says that his family was discriminated against. “My sisters were harassed for wearing the hijab
and dressing modestly during university,” he says.
Ahmad believes that Islamophobia exists in “homogenous communities where the immigrant
population is really low and diversity isn’t as common.”
But the division in this country is not as strong as its unity. Nearly a million dollars were raised
for the Azfaal family, specifically for the boy who was left without his parents, grandmother and
sister. Evidently, Canadians of all backgrounds and faiths came together to try and give this boy
a brighter future.
Additionally, Derbali, the man who rushed the attacker in Quebec was given $310,000 for his
heroic actions on that frightening day. In 2018, a year after the attack, donations from people in
Quebec, across Canada and the world were given to him in a ceremony to commemorate his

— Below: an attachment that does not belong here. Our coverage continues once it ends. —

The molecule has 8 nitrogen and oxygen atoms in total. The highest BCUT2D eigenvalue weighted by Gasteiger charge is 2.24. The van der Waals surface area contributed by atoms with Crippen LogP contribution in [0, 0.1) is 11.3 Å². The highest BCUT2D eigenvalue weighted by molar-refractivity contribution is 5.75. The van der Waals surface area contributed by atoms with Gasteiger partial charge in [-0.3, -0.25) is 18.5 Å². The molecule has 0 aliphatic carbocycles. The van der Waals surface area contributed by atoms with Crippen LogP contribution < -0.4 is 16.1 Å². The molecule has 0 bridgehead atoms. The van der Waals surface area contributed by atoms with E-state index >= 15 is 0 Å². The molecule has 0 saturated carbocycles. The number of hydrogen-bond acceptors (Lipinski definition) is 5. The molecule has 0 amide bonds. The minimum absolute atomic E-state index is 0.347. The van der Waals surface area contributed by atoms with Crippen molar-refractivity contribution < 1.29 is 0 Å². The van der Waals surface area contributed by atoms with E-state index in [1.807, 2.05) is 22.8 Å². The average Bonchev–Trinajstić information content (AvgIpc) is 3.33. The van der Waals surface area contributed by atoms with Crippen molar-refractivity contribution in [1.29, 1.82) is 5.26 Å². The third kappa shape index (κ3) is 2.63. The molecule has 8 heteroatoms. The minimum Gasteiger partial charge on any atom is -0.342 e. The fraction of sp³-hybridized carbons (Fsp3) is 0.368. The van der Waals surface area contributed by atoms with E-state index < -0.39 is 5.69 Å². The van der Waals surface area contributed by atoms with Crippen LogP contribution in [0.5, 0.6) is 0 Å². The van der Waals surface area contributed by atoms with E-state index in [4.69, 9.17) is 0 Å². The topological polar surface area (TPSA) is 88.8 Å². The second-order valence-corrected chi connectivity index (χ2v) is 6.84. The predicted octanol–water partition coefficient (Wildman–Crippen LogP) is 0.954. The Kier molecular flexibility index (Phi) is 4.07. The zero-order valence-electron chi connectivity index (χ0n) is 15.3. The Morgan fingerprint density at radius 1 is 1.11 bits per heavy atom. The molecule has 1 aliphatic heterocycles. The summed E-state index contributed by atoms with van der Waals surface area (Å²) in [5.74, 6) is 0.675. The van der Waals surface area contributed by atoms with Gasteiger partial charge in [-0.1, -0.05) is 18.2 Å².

“I am proof that when we show love, the world will show love in return,” said Derbali.
However, Islamophobia still runs in a chunk of Canadians and it creates an outrage when violent
actions result from it. Just this March, a mosque in Mississauga was the target of another would-be attack.
On March 19, around seven in the morning, Mohammad Omar entered the Dar Al-Tawheed
Islamic Centre with a can of bear spray while brandishing a hatchet. He attempted to use the bear
spray but was quickly pinned down by the worshippers in the mosque. The worshippers had
minor injuries but thankfully nobody was seriously harmed. The attacker had other weapons and
rope packed in his bag. Peel Police believe that his attack was a “hate-motivated incident.”
With headlines like these becoming more frequent over the years, Muslims fear congregating
together to avoid being the victim of an attack. Angie Hindy, who is the mosque’s administrator,